But "Peep" is eager to make money at the game he loves so much it's tattooed on his arm. The NBA projections show him as a mid-second rounder, which means no guaranteed money. However there will certainly be opportunities overseas. He has a month to decide what he is going to do but most believe his Gator career ended with the Villanova game. If that's the case, his last five NCAA games will show a 10.8 point scoring average – about six lower than his career average. If you take away a strong first tournament game against Sam Houston State, Roberson's last four games saw him make just 3-of-24 three pointers while averaging just 9.5 points.
Roster Could Still Be Expanded
Even if Roberson stays the Gators have one scholarship available. There are two intriguing possibilities out there. Walter Hodge is a very talented guard from Florida Air Academy in Melbourne and will likely choose between the Gators and Kansas. Hodge is a lefty who can score but is an excellent passer as well. He'd be an ideal addition, especially if Roberson moves on leaving Hodge to share point guard duties with Taurean Green.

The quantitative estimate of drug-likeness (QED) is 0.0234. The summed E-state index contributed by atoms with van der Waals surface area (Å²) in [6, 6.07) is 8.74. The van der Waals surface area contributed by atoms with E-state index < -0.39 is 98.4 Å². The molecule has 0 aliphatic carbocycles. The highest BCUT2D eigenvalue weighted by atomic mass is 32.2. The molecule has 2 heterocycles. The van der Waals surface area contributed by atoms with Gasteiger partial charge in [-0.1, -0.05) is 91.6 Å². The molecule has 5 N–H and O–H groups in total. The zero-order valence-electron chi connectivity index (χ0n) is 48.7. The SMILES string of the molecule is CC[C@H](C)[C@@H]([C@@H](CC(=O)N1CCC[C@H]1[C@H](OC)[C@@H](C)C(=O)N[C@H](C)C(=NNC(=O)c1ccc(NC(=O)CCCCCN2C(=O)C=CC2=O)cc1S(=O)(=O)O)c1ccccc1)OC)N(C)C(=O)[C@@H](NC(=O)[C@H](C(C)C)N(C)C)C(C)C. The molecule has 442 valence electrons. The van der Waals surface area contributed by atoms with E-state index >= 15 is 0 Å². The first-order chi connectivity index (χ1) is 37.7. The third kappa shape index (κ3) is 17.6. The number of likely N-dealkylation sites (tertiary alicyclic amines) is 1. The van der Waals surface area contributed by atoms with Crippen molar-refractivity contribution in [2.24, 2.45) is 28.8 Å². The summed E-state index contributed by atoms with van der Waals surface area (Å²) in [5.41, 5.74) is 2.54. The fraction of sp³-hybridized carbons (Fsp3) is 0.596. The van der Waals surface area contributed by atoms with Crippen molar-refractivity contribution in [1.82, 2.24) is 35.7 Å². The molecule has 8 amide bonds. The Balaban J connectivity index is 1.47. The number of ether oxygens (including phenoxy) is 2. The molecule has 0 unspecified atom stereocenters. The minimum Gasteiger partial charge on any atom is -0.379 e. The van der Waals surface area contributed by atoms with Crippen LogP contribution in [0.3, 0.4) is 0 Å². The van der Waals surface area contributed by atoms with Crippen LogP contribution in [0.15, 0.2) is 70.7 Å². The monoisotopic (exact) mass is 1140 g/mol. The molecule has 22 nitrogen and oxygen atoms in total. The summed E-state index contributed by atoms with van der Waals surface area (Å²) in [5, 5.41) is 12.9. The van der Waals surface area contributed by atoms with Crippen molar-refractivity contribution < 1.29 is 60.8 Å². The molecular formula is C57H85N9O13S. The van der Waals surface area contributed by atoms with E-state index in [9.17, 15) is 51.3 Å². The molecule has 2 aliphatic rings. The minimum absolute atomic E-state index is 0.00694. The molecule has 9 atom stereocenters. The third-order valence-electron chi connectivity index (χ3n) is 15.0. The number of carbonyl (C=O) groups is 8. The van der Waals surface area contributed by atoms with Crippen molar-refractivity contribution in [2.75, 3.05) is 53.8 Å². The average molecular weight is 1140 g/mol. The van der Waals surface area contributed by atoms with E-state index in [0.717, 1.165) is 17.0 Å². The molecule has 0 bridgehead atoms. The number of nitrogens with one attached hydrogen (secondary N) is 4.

Another possibility is Keith Brumbaugh, a very talented 6'8-ish forward from Deland. For two years he has been fixated on turning pro out of high school and only this year has he begun to get his house in order for a college opportunity. If his attitude is right and he gets the job done in the classroom, he'd be an incredible late addition. Like Hodge, Brumbaugh is a lefty and his offensive skills would be an ideal compliment to Florida's current roster.
I often use the line from the movie "Wall Street" that "greed is good". That certainly applies to Gator Basketball Fans who only recently have been hanging with the bluebloods of the hardwood. Five NCAA Tournaments in 60 years have been forgotten in the euphoria of seven straight bids. All too often, those humble beginning are also forgotten in the frustration of early exits from the very tournament UF faithful would just dream about.
For me, this season is like the movie, "The Natural". A great film with a lousy ending. (Not the homer, the idiotic shower of sparks)